07/14/2020 | News release | Distributed by Public on 07/14/2020 14:39
Anna Earl likes to say her father will cry even while watching a tire commercial, but maybe he's just had a lot of practice. And rest assured his won't be the only tears as Anna is given the Nicklaus Spirit Award at this week's Memorial Tournament presented by Nationwide.
It's that kind of story.
Barbara Nicklaus, who with 73-time PGA TOUR winner Jack is the driving force of the award, calls it 'an annual highlight' for them both. 'We always look forward to hearing the stories behind the smiling faces of these children,' she says. 'Some are tragic, but through the efforts of Nationwide Children's Hospital, the perseverance of that boy or girl, and the unwavering support of their families, we get to share stories with happy endings.'
Adds Jack, who with Barbara started the Nicklaus Children's Health Care Foundation and the Play Yellow campaign to support children and children's hospitals: 'I can be a sentimental guy at times, a softie, but when you meet these Patient Champions or hear the stories of what our Nicklaus Youth Spirit Award winners have battled and overcome, well, if it doesn't get to you, there is something wrong with you. When we see the impact the Foundation and these other efforts are having on children, it's far more important than any 4-foot putt.'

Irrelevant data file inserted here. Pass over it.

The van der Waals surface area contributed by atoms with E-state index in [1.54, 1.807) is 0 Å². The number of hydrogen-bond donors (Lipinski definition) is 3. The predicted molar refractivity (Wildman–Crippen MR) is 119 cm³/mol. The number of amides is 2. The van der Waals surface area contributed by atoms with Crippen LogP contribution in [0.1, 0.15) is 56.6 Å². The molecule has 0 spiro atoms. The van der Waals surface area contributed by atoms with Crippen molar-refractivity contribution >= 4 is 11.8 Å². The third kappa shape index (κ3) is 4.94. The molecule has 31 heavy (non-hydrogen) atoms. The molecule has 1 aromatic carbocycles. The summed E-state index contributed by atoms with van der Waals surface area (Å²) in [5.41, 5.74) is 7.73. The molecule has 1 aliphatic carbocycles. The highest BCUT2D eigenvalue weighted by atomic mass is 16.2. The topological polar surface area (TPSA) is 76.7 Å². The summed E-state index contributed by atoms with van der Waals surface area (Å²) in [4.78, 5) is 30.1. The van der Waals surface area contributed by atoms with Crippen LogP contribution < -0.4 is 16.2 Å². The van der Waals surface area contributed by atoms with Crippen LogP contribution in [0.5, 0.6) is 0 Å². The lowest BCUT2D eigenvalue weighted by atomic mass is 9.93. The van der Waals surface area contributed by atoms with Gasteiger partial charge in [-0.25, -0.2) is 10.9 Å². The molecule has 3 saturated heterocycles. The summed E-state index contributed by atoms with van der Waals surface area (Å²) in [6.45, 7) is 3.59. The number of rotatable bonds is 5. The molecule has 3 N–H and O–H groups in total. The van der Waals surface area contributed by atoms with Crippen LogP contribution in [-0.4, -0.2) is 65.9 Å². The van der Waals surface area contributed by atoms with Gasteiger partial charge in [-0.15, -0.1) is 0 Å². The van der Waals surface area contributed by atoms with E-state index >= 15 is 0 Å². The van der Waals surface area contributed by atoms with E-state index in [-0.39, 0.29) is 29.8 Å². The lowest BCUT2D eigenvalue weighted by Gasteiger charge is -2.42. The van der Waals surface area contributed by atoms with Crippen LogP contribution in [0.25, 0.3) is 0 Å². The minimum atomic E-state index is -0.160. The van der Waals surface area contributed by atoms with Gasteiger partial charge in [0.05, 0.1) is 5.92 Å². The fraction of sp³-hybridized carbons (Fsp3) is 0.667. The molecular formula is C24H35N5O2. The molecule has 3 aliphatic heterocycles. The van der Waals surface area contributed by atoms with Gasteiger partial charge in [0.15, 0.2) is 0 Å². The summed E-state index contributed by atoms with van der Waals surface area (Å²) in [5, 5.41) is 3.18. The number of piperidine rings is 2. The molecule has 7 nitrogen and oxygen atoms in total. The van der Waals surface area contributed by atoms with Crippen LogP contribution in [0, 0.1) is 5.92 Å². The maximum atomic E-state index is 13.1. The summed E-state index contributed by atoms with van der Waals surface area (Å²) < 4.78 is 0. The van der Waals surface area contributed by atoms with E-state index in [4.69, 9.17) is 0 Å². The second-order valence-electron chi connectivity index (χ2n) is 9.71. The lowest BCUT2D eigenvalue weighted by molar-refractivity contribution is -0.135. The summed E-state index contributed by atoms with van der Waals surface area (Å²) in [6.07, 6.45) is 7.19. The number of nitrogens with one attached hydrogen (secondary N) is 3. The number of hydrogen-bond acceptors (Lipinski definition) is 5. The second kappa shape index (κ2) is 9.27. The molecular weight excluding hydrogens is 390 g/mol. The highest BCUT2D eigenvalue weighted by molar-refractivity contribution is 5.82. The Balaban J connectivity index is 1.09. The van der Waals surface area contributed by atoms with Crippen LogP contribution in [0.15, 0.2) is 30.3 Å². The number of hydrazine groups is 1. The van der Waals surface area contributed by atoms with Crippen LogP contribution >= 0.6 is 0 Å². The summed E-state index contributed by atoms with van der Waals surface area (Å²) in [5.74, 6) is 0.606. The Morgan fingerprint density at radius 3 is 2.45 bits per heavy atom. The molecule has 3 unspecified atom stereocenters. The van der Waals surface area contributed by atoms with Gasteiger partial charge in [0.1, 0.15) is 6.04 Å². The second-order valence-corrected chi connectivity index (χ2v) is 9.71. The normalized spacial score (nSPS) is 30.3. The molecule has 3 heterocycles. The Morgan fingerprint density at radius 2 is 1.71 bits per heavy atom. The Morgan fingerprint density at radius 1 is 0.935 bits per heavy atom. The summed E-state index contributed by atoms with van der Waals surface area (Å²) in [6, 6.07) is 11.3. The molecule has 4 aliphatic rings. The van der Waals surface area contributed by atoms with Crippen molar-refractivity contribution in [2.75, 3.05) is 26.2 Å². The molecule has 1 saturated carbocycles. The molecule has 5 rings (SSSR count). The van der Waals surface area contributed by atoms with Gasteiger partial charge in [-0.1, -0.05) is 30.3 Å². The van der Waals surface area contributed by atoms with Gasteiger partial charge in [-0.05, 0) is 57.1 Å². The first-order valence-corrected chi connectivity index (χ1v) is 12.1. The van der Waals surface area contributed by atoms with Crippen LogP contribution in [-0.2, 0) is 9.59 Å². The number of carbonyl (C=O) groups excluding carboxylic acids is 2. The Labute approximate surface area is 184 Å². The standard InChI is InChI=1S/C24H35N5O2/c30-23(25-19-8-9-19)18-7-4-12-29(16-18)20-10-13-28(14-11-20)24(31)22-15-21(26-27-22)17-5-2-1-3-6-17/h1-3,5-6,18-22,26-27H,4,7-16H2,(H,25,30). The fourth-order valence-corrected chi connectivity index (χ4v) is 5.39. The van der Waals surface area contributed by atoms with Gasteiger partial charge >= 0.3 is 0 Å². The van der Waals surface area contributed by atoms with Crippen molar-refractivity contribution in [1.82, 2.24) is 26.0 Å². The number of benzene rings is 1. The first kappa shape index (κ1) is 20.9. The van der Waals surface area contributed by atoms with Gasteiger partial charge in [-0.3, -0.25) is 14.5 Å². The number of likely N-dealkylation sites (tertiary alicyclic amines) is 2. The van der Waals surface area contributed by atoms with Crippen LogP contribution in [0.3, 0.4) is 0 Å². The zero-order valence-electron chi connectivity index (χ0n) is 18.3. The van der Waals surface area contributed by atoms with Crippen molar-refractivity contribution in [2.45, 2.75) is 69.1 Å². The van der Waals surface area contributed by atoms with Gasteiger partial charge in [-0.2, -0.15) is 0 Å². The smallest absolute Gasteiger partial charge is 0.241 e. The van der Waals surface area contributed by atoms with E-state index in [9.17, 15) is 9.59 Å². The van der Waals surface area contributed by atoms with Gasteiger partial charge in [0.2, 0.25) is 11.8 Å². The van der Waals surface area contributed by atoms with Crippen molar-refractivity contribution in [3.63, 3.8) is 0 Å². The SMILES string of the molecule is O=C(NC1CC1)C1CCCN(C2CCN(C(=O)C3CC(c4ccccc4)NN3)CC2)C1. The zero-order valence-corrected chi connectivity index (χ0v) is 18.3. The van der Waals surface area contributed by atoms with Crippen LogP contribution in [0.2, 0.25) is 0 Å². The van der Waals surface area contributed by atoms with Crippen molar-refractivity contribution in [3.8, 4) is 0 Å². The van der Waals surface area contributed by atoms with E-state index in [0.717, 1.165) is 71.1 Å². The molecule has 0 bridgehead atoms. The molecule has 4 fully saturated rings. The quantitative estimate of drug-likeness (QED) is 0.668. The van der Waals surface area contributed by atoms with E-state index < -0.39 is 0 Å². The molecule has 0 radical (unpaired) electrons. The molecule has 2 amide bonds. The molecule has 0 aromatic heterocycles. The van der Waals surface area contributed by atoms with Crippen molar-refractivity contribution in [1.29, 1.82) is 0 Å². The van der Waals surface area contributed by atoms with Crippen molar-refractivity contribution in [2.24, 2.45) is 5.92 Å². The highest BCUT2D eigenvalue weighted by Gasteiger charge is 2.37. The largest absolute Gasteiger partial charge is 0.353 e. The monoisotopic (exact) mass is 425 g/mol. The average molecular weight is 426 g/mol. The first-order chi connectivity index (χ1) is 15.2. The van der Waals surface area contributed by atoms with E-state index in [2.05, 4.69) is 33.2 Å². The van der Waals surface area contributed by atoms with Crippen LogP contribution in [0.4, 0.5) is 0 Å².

Each year at the Memorial, Jack and Barbara, along with the Nationwide Children's Hospital in Columbus, Ohio, and tournament officials at Muirfield Village, celebrate a roster of Patient Champions. They are kids who through perseverance and premier pediatric medical care have overcome long odds just to live their lives, but in many cases have done much more. Among them, Jack and Barbara choose one whose story is so remarkable that it simply must be celebrated.
That's the Nicklaus Spirit Award, and Anna Earl will be the 10th annual recipient.
Golf as a refuge
She was born prematurely at just 29 weeks, and parents Micheal and Michelle were told she had cerebral palsy. Any type of physical activity was going to be hard, so much so that as a young child, Anna -- before any sort of competition -- would preface it with, 'It's OK, Dad, I know I'm going to finish last.' She wore braces on her legs like Forrest Gump.
'I got a lot of, 'Run, Anna, run!'' she says in a recent phone interview that also included her dad.
When she was 7, golf became a refuge even though her coach says she was so tiny and weak that she could barely pick up the club, much less advance the ball.
'You always saw the big smile - she wasn't going to let anything get in her way,' says Scott Davidson, the head pro at Carkersburg Country Club in Carkersburg, West Virginia, about two hours from Columbus. 'They got her involved in the First Tee program, and sometimes she'd have to throw the ball to get it to move. But she kept going and kept going and kept going.'
At age 8 she entered the Drive, Chip & Putt Championship, and dad Micheal said he wasn't sure how it was going to go. As it turned out, there were no other contestants in the first round, but she still wore her first-place ribbon with pride, never having won anything before. Before long she was beating some of the older, bigger girls, and then some of the older, bigger boys. (West Virginia prep golf is coed.) Davidson kept thinking he and Anna's parents would have to write a letter to petition for her to take a cart. Anna kept walking.